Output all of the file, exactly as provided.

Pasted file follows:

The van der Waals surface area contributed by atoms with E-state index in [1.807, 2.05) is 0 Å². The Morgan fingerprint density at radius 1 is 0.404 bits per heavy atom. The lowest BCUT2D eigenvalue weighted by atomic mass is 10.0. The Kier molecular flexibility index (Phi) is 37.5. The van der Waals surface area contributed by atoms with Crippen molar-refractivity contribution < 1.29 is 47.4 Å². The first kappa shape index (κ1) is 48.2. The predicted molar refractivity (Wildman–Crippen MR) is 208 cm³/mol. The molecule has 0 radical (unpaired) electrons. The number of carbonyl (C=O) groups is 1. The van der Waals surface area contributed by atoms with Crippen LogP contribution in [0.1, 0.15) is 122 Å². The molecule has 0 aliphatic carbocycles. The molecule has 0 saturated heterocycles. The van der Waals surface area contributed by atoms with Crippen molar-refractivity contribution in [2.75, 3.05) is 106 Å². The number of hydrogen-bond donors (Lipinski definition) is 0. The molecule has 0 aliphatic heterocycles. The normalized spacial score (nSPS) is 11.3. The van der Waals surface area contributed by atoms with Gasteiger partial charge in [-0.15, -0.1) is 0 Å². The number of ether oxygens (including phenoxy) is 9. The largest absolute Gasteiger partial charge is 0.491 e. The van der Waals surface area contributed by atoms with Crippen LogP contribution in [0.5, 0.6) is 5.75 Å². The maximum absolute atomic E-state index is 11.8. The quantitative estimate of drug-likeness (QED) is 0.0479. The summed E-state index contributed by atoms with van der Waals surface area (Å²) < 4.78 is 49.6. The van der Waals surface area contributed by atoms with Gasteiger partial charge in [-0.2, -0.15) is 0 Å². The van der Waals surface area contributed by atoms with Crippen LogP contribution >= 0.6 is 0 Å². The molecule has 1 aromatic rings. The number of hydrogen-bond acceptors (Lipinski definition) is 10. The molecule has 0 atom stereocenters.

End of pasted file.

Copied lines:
The van der Waals surface area contributed by atoms with E-state index in [1.807, 2.05) is 0 Å². The Morgan fingerprint density at radius 1 is 0.404 bits per heavy atom. The lowest BCUT2D eigenvalue weighted by atomic mass is 10.0. The Kier molecular flexibility index (Phi) is 37.5. The van der Waals surface area contributed by atoms with Crippen molar-refractivity contribution < 1.29 is 47.4 Å². The first kappa shape index (κ1) is 48.2. The predicted molar refractivity (Wildman–Crippen MR) is 208 cm³/mol. The molecule has 0 radical (unpaired) electrons. The number of carbonyl (C=O) groups is 1. The van der Waals surface area contributed by atoms with Crippen LogP contribution in [0.1, 0.15) is 122 Å². The molecule has 0 aliphatic carbocycles. The molecule has 0 saturated heterocycles. The van der Waals surface area contributed by atoms with Crippen molar-refractivity contribution in [2.75, 3.05) is 106 Å². The number of hydrogen-bond donors (Lipinski definition) is 0. The molecule has 0 aliphatic heterocycles. The normalized spacial score (nSPS) is 11.3. The van der Waals surface area contributed by atoms with Gasteiger partial charge in [-0.15, -0.1) is 0 Å². The number of ether oxygens (including phenoxy) is 9. The largest absolute Gasteiger partial charge is 0.491 e. The van der Waals surface area contributed by atoms with Crippen LogP contribution in [0.5, 0.6) is 5.75 Å². The maximum absolute atomic E-state index is 11.8. The quantitative estimate of drug-likeness (QED) is 0.0479. The summed E-state index contributed by atoms with van der Waals surface area (Å²) < 4.78 is 49.6. The van der Waals surface area contributed by atoms with Gasteiger partial charge in [-0.2, -0.15) is 0 Å². The van der Waals surface area contributed by atoms with Crippen LogP contribution >= 0.6 is 0 Å². The molecule has 1 aromatic rings. The number of hydrogen-bond acceptors (Lipinski definition) is 10. The molecule has 0 atom stereocenters.